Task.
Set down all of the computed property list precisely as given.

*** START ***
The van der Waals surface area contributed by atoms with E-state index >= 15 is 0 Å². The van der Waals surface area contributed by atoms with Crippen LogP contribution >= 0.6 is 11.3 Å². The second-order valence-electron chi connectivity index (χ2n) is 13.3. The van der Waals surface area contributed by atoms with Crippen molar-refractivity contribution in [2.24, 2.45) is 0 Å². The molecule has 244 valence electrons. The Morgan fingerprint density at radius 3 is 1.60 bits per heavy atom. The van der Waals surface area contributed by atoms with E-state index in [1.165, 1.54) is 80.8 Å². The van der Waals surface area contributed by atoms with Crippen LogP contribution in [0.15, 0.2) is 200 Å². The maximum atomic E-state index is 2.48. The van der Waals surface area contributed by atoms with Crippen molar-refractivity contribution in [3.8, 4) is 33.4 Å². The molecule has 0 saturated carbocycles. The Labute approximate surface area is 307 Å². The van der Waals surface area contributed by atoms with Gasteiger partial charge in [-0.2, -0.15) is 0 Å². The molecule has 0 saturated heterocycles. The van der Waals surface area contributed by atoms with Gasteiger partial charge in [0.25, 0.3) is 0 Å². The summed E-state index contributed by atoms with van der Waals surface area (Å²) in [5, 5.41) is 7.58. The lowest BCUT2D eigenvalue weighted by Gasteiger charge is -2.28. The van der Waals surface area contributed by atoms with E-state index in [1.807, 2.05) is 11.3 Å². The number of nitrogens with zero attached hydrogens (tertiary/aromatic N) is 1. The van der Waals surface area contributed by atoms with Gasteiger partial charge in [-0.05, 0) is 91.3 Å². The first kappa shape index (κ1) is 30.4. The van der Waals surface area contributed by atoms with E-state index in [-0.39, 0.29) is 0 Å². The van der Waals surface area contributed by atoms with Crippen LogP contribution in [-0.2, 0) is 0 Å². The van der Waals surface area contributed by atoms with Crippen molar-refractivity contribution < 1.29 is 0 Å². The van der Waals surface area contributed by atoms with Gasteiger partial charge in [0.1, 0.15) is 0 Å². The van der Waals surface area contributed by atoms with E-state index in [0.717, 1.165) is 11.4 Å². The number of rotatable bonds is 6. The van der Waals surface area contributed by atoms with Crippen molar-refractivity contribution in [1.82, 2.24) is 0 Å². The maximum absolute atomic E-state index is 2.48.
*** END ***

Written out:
The van der Waals surface area contributed by atoms with E-state index >= 15 is 0 Å². The van der Waals surface area contributed by atoms with Crippen LogP contribution >= 0.6 is 11.3 Å². The second-order valence-electron chi connectivity index (χ2n) is 13.3. The van der Waals surface area contributed by atoms with Crippen molar-refractivity contribution in [2.24, 2.45) is 0 Å². The molecule has 244 valence electrons. The Morgan fingerprint density at radius 3 is 1.60 bits per heavy atom. The van der Waals surface area contributed by atoms with E-state index in [1.165, 1.54) is 80.8 Å². The van der Waals surface area contributed by atoms with Crippen LogP contribution in [0.15, 0.2) is 200 Å². The maximum atomic E-state index is 2.48. The van der Waals surface area contributed by atoms with Crippen molar-refractivity contribution in [3.8, 4) is 33.4 Å². The molecule has 0 saturated carbocycles. The Labute approximate surface area is 307 Å². The van der Waals surface area contributed by atoms with Gasteiger partial charge in [-0.2, -0.15) is 0 Å². The molecule has 0 saturated heterocycles. The van der Waals surface area contributed by atoms with Gasteiger partial charge in [0.25, 0.3) is 0 Å². The summed E-state index contributed by atoms with van der Waals surface area (Å²) in [5, 5.41) is 7.58. The lowest BCUT2D eigenvalue weighted by Gasteiger charge is -2.28. The van der Waals surface area contributed by atoms with E-state index in [1.807, 2.05) is 11.3 Å². The number of nitrogens with zero attached hydrogens (tertiary/aromatic N) is 1. The van der Waals surface area contributed by atoms with Gasteiger partial charge in [-0.05, 0) is 91.3 Å². The first kappa shape index (κ1) is 30.4. The van der Waals surface area contributed by atoms with E-state index in [-0.39, 0.29) is 0 Å². The van der Waals surface area contributed by atoms with Crippen LogP contribution in [-0.2, 0) is 0 Å². The van der Waals surface area contributed by atoms with Crippen molar-refractivity contribution < 1.29 is 0 Å². The van der Waals surface area contributed by atoms with Gasteiger partial charge in [0.1, 0.15) is 0 Å². The van der Waals surface area contributed by atoms with E-state index in [0.717, 1.165) is 11.4 Å². The number of rotatable bonds is 6. The van der Waals surface area contributed by atoms with Crippen molar-refractivity contribution in [1.82, 2.24) is 0 Å². The maximum absolute atomic E-state index is 2.48.